5. Practice Hard Braking
This exercise can be performed in an empty parking lot or open back road, just don’t do it anywhere near traffic. The idea here is to find out just how fast your bike can stop, because you never know when you might have to slam on those brakes. Practice stopping as quickly as you can by accelerating to different speeds to see how much distance it takes to bring the bike to a complete stop. In fact, you never want to actually “slam” on your brakes. You want to squeeze gently initially, with increasing pressure as needed.
Coming to a halt from 25 mph will clearly happen quicker and in less distance than from 60 mph – obviously – but the bike will react and respond in different ways. Stopping quickly from faster speeds will undulate and disturb the bike’s balance more so and differently than from slower speeds, so it’s good to familiarize yourself with what to expect and how to modulate the lever for optimal braking. Furthermore, this exercise will help you find your bike’s limits, hopefully without exceeding them (i.e. washing the front end and crashing).
Additionally, if your bike is equipped with ABS, you should know how and when the system engages. Some ABS systems engage earlier than others with varying levels of feel at the lever. Just remember – ABS is a rider aid, not a safety net.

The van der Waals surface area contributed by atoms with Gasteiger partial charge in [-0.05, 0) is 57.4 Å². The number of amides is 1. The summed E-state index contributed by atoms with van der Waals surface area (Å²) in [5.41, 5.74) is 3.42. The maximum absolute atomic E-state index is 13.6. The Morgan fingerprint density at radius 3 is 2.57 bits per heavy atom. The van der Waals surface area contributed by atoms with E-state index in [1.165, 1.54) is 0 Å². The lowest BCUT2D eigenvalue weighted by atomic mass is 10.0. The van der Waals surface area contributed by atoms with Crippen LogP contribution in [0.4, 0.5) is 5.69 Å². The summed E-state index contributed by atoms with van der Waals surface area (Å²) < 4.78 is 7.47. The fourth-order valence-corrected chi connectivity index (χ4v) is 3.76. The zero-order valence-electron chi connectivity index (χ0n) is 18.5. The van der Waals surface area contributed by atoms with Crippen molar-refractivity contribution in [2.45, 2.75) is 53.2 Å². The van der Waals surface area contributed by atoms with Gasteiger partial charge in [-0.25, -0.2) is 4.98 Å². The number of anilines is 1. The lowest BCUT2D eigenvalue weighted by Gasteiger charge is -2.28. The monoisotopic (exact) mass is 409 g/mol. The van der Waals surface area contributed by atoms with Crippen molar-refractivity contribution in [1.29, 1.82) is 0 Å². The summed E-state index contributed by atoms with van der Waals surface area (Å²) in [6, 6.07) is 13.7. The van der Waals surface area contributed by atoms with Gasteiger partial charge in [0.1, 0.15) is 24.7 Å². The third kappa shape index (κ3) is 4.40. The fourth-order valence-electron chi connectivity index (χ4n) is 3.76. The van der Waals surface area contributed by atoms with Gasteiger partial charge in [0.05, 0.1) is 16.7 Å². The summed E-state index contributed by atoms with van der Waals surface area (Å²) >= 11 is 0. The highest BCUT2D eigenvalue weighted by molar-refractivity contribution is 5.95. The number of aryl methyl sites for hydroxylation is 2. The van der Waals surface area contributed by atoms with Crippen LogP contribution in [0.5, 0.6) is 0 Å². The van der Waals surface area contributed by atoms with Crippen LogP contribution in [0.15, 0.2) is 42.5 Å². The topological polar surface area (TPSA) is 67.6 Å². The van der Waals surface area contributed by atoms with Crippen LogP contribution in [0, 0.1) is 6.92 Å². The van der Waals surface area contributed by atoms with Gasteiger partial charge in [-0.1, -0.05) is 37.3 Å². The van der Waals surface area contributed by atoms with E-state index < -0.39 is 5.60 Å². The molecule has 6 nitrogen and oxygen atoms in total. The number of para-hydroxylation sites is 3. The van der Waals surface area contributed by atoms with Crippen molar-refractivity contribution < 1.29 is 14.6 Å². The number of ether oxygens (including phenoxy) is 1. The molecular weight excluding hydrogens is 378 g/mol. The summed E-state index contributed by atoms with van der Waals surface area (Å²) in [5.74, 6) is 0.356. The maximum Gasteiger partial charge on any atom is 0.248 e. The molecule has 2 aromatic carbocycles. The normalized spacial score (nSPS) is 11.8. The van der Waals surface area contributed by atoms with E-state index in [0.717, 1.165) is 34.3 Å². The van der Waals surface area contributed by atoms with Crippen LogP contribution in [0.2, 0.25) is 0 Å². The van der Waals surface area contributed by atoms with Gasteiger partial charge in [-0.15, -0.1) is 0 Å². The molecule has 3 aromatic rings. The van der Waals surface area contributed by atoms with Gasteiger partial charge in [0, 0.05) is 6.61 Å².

Riding on the balls of your feet will help you control the bike better. A motorcycle’s foot pegs aren’t just a place to rest your dawgs. Just like inputs on the handlebar, weighing the foot pegs has an effect on the bike’s handling, too. Pressing down on either side can not only help steer the bike, but it can also help balance and keep it more stable while leaned over.
Another benefit to riding on the balls of your feet is that it essentially adds more suspension. You want your body to act like it’s part of the suspension, not the frame. Moving your feet up or down can help you navigate bumps and turns more assertively with greater control. Additionally, it will give you more ground clearance in the sense that your pegs will touch the ground before your feet do.
But what about the milliseconds you might lose by having to move your foot the brake lever in an emergency? As motorcyclists, we can become someone’s hood ornament in no time, so it’s our duty to be constantly scanning the road for any potential threat. I use the rear brake all the time because it doesn’t upset the bikes balance by causing it to dive as much as using the front can. In congested circumstances, or especially when lane-splitting, yes, by all means cover that rear brake. But under normal riding situations, try to stay on the balls.
7. Scootch Right Up Against the Tank
This one applies more to standard or sportier motorcycles and less to cruisers, however it’s good practice to sit as close to the gas tank as possible – get right up on that sucker. The main reason for this is that it will help balance the bike by keeping the weight as centralized and evenly distributed as possible. Whether braking, accelerating or turning, a balanced motorcycle will handle better.
8. Look Not Where You’re Going, But Where You Want to Go